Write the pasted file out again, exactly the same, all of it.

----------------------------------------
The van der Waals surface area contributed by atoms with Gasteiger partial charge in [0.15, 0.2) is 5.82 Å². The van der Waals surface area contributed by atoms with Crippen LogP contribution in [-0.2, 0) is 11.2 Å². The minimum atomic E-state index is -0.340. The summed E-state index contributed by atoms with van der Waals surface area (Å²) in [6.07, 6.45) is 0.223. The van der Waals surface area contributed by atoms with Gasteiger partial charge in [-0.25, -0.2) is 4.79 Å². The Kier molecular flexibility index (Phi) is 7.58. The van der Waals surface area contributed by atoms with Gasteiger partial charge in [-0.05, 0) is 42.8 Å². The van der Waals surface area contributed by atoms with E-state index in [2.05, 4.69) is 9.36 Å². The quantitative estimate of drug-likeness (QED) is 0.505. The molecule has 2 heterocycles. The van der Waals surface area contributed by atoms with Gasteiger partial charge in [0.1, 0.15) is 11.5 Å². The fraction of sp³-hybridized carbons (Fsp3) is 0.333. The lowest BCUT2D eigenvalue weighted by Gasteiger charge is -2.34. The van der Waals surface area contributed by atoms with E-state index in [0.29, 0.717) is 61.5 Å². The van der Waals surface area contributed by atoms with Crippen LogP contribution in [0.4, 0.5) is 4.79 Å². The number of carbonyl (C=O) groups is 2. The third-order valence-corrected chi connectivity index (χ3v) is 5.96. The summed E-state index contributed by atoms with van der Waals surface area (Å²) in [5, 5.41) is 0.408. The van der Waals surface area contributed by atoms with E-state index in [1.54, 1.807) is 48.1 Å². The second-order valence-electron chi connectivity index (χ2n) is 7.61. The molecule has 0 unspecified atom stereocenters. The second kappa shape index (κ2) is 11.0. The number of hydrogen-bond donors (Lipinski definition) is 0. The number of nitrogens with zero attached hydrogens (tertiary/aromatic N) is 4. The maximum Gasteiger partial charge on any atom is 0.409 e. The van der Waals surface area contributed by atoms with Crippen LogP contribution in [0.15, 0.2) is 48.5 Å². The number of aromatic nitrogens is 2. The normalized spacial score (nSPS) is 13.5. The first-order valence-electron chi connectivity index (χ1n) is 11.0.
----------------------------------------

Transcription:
The van der Waals surface area contributed by atoms with Gasteiger partial charge in [0.15, 0.2) is 5.82 Å². The van der Waals surface area contributed by atoms with Crippen LogP contribution in [-0.2, 0) is 11.2 Å². The minimum atomic E-state index is -0.340. The summed E-state index contributed by atoms with van der Waals surface area (Å²) in [6.07, 6.45) is 0.223. The van der Waals surface area contributed by atoms with Gasteiger partial charge in [-0.25, -0.2) is 4.79 Å². The Kier molecular flexibility index (Phi) is 7.58. The van der Waals surface area contributed by atoms with Gasteiger partial charge in [-0.05, 0) is 42.8 Å². The van der Waals surface area contributed by atoms with E-state index in [2.05, 4.69) is 9.36 Å². The quantitative estimate of drug-likeness (QED) is 0.505. The molecule has 2 heterocycles. The van der Waals surface area contributed by atoms with Gasteiger partial charge in [0.1, 0.15) is 11.5 Å². The fraction of sp³-hybridized carbons (Fsp3) is 0.333. The lowest BCUT2D eigenvalue weighted by Gasteiger charge is -2.34. The van der Waals surface area contributed by atoms with E-state index in [0.29, 0.717) is 61.5 Å². The van der Waals surface area contributed by atoms with Crippen LogP contribution in [0.4, 0.5) is 4.79 Å². The number of carbonyl (C=O) groups is 2. The third-order valence-corrected chi connectivity index (χ3v) is 5.96. The summed E-state index contributed by atoms with van der Waals surface area (Å²) in [5, 5.41) is 0.408. The van der Waals surface area contributed by atoms with E-state index in [1.54, 1.807) is 48.1 Å². The second-order valence-electron chi connectivity index (χ2n) is 7.61. The molecule has 0 unspecified atom stereocenters. The second kappa shape index (κ2) is 11.0. The number of hydrogen-bond donors (Lipinski definition) is 0. The number of nitrogens with zero attached hydrogens (tertiary/aromatic N) is 4. The maximum Gasteiger partial charge on any atom is 0.409 e. The van der Waals surface area contributed by atoms with Crippen LogP contribution in [0.15, 0.2) is 48.5 Å². The number of aromatic nitrogens is 2. The normalized spacial score (nSPS) is 13.5. The first-order valence-electron chi connectivity index (χ1n) is 11.0.